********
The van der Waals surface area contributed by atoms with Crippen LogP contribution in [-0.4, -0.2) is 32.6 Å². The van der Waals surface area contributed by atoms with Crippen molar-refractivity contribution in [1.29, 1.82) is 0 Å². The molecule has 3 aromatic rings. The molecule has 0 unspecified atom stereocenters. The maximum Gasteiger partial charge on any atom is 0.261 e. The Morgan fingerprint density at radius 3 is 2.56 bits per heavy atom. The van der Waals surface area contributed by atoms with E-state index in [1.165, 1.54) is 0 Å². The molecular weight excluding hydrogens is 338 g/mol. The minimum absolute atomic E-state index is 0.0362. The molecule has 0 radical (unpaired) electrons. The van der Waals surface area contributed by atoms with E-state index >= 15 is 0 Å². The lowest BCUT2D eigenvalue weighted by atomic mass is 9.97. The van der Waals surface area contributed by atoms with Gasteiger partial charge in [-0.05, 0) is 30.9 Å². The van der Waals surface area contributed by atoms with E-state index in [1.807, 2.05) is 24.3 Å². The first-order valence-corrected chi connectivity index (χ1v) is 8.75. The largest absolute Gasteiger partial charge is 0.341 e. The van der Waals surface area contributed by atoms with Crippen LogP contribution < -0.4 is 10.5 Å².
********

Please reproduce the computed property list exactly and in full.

The van der Waals surface area contributed by atoms with Crippen LogP contribution in [-0.4, -0.2) is 32.6 Å². The van der Waals surface area contributed by atoms with Crippen molar-refractivity contribution in [1.29, 1.82) is 0 Å². The molecule has 3 aromatic rings. The molecule has 0 unspecified atom stereocenters. The maximum Gasteiger partial charge on any atom is 0.261 e. The Morgan fingerprint density at radius 3 is 2.56 bits per heavy atom. The van der Waals surface area contributed by atoms with E-state index in [1.165, 1.54) is 0 Å². The molecular weight excluding hydrogens is 338 g/mol. The minimum absolute atomic E-state index is 0.0362. The molecule has 0 radical (unpaired) electrons. The van der Waals surface area contributed by atoms with E-state index >= 15 is 0 Å². The lowest BCUT2D eigenvalue weighted by atomic mass is 9.97. The van der Waals surface area contributed by atoms with Gasteiger partial charge in [-0.05, 0) is 30.9 Å². The van der Waals surface area contributed by atoms with E-state index in [1.807, 2.05) is 24.3 Å². The first-order valence-corrected chi connectivity index (χ1v) is 8.75. The largest absolute Gasteiger partial charge is 0.341 e. The van der Waals surface area contributed by atoms with Crippen LogP contribution < -0.4 is 10.5 Å².